MONCTON, N.B. — The Crown at the RCMP’s Labour Code trial stemming from the Moncton, N.B., shooting rampage says at least some of the deaths and injuries could have been avoided had the force provided Mounties with the appropriate equipment and training.
Federal Crown prosecutor Paul Adams told Moncton provincial court on Tuesday that the officers who responded to Justin Bourque’s fatal shooting on June 4, 2014, were outgunned and at a tactical disadvantage.
Adams said in his closing arguments that a briefing note roughly seven years earlier had recommended the RCMP look at adopting patrol carbine rifles, and argued the force therefore knew front line officers were at risk.
He argued evidence presented at the trial has established “without question” that the officers were not properly equipped or trained to deal with an active shooter incident.
The RCMP is accused of failing to provide the appropriate equipment and training in an active-shooter event.
Earlier Tuesday, RCMP lawyers argued the national police force exercised due diligence in arming general duty officers with C8 carbine rifles.
Defence lawyer Ian Carter said bureaucracy dictates how governments work and adopting patrol carbines for the RCMP took time for a number of reasons, including finances and federal procurement regulations.
But he argued that doesn’t mean the force wasn’t exercising due diligence in studying, approving and rolling out the carbines.
“They were working hard within the confines of what they had to deal with,” Carter told Moncton provincial court Judge Leslie Jackson on Tuesday.
“This is not a case where they were sitting back and doing nothing about carbines. Could a few things have been done differently? Maybe, but hindsight is 20-20.”
Carter said independent research was needed to support arming general duty officers with carbines, and said: “It wasn’t just about public relations.”
“The issue was complex and serious,” said Carter. “You just don’t go out and buy guns as a potential solution to every problem.”
The weapons were approved for use in 2011.
Now-retired commissioner Bob Paulson testified last month that RCMP management had concerns over the possible militarization of the force and worried the carbines could “distance the public from the police.”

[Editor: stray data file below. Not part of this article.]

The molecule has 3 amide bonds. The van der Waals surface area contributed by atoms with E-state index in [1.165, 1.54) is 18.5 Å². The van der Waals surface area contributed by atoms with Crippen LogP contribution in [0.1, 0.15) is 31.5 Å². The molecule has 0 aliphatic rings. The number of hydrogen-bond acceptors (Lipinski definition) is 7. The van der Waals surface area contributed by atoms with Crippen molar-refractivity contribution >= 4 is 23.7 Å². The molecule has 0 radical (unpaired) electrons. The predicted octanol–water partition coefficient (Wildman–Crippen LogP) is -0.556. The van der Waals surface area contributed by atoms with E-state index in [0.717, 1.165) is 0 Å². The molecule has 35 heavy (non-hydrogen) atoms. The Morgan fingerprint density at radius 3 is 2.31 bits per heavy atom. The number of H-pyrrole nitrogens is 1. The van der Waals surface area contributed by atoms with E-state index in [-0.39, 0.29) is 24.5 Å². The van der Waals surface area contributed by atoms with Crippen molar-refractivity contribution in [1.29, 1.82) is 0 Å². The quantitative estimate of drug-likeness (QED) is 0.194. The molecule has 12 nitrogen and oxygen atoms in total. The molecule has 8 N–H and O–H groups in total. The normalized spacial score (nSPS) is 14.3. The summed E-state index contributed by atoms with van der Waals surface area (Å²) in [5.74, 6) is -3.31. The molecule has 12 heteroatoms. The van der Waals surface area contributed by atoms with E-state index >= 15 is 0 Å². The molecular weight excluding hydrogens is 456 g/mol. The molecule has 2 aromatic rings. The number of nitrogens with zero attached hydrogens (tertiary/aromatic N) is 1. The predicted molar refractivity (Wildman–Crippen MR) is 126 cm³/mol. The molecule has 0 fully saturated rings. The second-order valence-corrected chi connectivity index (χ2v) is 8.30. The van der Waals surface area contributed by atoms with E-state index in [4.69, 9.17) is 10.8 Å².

Earlier Tuesday, Carter’s colleague lawyer Mark Ertel argued that when it comes to training officers for an outdoor active shooter event, the RCMP could not have reasonably foreseen that risk, and the frequency of such incidents is extremely low.
In fact, Ertel argued it was not possible to train officers for such an incident because that type of training did not exist for front line officers in North America in 2014.
“The evidence establishes here that the training course that (the prosecutor) will say would have been a reasonable precaution did not exist. It was not available to the RCMP. They had to develop and implement it, and that’s what they did,” said Ertel.
“The analysis here is fatal to any submission that the RCMP had to provide something that did not exist.”
Ertel also reiterated that the RCMP is not responsible for the deaths of Constables Fabrice Gevaudan, Dave Ross and Doug Larche.
The three Mounties were killed, and constables Eric Dubois and Darlene Goguen were wounded, when Bourque targeted police officers in hopes of sparking an anti-government rebellion.
Bourque was sentenced to life in prison with no parole eligibility for 75 years after pleading guilty to three counts of first-degree murder and two counts of attempted murder.
The rampage set off a 30-hour manhunt that drew in officers from around the region.
Jackson has already told lawyers he won’t render a quick decision.